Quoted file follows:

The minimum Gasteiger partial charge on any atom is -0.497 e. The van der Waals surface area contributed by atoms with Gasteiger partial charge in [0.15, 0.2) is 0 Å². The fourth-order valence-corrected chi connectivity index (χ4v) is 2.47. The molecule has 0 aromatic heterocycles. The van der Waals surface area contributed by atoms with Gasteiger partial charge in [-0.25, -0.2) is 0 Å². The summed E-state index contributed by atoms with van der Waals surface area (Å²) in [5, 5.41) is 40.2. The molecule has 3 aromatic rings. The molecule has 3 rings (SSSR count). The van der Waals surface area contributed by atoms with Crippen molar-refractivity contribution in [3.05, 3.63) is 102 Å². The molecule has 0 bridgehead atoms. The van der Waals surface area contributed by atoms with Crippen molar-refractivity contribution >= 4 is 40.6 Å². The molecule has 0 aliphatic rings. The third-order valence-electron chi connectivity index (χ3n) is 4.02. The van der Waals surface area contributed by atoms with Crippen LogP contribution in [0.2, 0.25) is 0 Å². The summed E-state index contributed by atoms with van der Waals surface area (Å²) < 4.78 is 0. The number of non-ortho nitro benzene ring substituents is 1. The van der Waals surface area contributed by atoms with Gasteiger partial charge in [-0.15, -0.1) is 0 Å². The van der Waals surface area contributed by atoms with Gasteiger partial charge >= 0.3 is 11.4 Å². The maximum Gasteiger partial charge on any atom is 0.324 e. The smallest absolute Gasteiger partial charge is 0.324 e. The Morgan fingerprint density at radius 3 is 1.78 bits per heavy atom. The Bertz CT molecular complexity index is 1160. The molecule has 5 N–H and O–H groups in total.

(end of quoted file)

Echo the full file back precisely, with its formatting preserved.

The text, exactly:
The minimum Gasteiger partial charge on any atom is -0.497 e. The van der Waals surface area contributed by atoms with Gasteiger partial charge in [0.15, 0.2) is 0 Å². The fourth-order valence-corrected chi connectivity index (χ4v) is 2.47. The molecule has 0 aromatic heterocycles. The van der Waals surface area contributed by atoms with Gasteiger partial charge in [-0.25, -0.2) is 0 Å². The summed E-state index contributed by atoms with van der Waals surface area (Å²) in [5, 5.41) is 40.2. The molecule has 3 aromatic rings. The molecule has 3 rings (SSSR count). The van der Waals surface area contributed by atoms with Crippen molar-refractivity contribution in [3.05, 3.63) is 102 Å². The molecule has 0 bridgehead atoms. The van der Waals surface area contributed by atoms with Crippen molar-refractivity contribution >= 4 is 40.6 Å². The molecule has 0 aliphatic rings. The third-order valence-electron chi connectivity index (χ3n) is 4.02. The van der Waals surface area contributed by atoms with Crippen LogP contribution in [0.2, 0.25) is 0 Å². The summed E-state index contributed by atoms with van der Waals surface area (Å²) < 4.78 is 0. The number of non-ortho nitro benzene ring substituents is 1. The van der Waals surface area contributed by atoms with Gasteiger partial charge in [-0.15, -0.1) is 0 Å². The van der Waals surface area contributed by atoms with Gasteiger partial charge >= 0.3 is 11.4 Å². The maximum Gasteiger partial charge on any atom is 0.324 e. The smallest absolute Gasteiger partial charge is 0.324 e. The Morgan fingerprint density at radius 3 is 1.78 bits per heavy atom. The Bertz CT molecular complexity index is 1160. The molecule has 5 N–H and O–H groups in total.